We barely had time to bury the victims in Colorado before another mass murderer with a legally owned gun made news Sunday.
Thankfully, I learned my lesson a couple of weeks ago when I wrote that I believed there might be some legislation possible that would help remedy the issue on two fronts.
We need to make mental health more accessible and guns less accessible.
Of course, thanks to the many people who responded, I know now that I was wrong.
You can't modify or add gun laws. Otherwise, we would become socialist or communist government -- or some other governmental system that conservatives equally revile and misunderstand -- overnight.
Sure the Fourth Amendment has survived so many changes that the Patriot Act was somehow deemed constitutional. After all, the framers of the constitution could never have imagined an Internet or other modern technology, so how could the Fourth Amendment survive a strict interpretation?
The Second Amendment, on the other hand, must be construed exactly as written. James Madison and Thomas Jefferson wanted me to wear a sidearm into Red Lobster.
According to Supreme Court Justice Antonin Scalia, I could even haul around a rocket-propelled grenade launcher, as long as I was able to "bear" the "arms" in question.
The only two things that the Colorado and Wisconsin shootings had in common is that a lot of innocent people died and all of the guns used were owned legally.
One was carried out by a lunatic who spent money on both counselors and guns. He dreamed up a plan and carried it out. The other was carried out by a man with a military background and ties to white supremacy groups.
Knowing the intellectual acumen it takes to be a white supremacist, the Wisconsin shooter probably confused the Sikhs he murdered with Muslims. White supremacy groups aren't known for their attention to subtle details like which actual religion is to be blamed for all of their problems.
But the fact that these guns in both cases were purchased and carried legally right up to the point where they were used to kill people should never lead us onto that slippery slope of gun control legislation.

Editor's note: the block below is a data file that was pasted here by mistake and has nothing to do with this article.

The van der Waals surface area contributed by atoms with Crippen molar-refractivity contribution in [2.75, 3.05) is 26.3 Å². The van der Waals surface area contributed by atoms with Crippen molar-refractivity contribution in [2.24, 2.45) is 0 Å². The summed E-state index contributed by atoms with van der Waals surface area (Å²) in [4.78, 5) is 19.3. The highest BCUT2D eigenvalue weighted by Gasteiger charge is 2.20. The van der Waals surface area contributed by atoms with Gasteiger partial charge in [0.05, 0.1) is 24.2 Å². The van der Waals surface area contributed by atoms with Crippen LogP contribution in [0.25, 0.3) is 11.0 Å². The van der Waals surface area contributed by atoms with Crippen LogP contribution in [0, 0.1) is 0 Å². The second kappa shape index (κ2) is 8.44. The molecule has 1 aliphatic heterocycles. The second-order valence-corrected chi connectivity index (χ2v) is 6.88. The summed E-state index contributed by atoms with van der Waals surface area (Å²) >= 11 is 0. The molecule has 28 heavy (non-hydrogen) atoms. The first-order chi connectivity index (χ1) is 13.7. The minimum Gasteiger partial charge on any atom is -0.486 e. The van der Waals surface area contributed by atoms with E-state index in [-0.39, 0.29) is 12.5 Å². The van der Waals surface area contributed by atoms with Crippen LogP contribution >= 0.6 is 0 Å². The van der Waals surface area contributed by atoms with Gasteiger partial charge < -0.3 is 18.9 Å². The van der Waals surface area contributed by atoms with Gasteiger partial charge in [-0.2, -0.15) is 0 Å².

The best thing to do now is to bury our heads a little deeper in the sand and pretend there is nothing that could have been done to prevent the last attack and nothing more that could be done to prevent one today, tomorrow or next week.
If the news reports get too loud, just go down to the gun range and shoot off a couple of boxes of ammo. After all, we don't want to turn into a bunch of pansy communists who live in a society where only criminals have guns. Right?
Page 2 of 2 - We can't let Virginia Tech, Tuscon, Aurora or Oak Creek victims convince us that gun control laws might be less onerous than mopping up the blood after rampages.
Thankfully, the NRA and Republican legislators have made sure that these incidents have not led to tighter restrictions. In fact, since the Tuscon shooting, the only gun control legislation passed has been to allow people to own and carry firearms more freely.
It seems to be working. After all, only six people were killed -- not counting the shooter -- Sunday. Twice that many were killed in Aurora. Next time, we might be under five.
If only some of those Sikhs would have had concealed firearms at their place of worship.
They could have shot that white supremacist before he was able to create more victims.
The American Bar Association says that America has a rate of death from firearms that is eight times higher than our peer countries. They point at firearms-related deaths among children as being 12 times higher than 25 other industrialized countries combined. We also have the highest rate of homicides and suicides among the 26 wealthiest nations.
Those are just silly facts. We can't let those influence our legislation.
We're No. 1 with a bullet in all of those categories.
Maybe we could use our No. 1 ranking to increase tourism. Sure, you might get shot and become a statistic, but we also have a very good 24-hour news cycle, so the chances are good that your death will be covered very well -- unless one of the Kardashians tweets a picture of herself in a bikini, and then you're out of luck.
Common sense says we can regulate gun ownership without infringing on a person's right to own a gun to protect their family or hunt ducks and deer.
But since when has common sense mattered? As the bumper sticker says, we'll pry your gun from your cold dead hand.
Hopefully, you have it with you when the next lunatic or white supremacist goes on a rampage -- and that might be sooner than you think.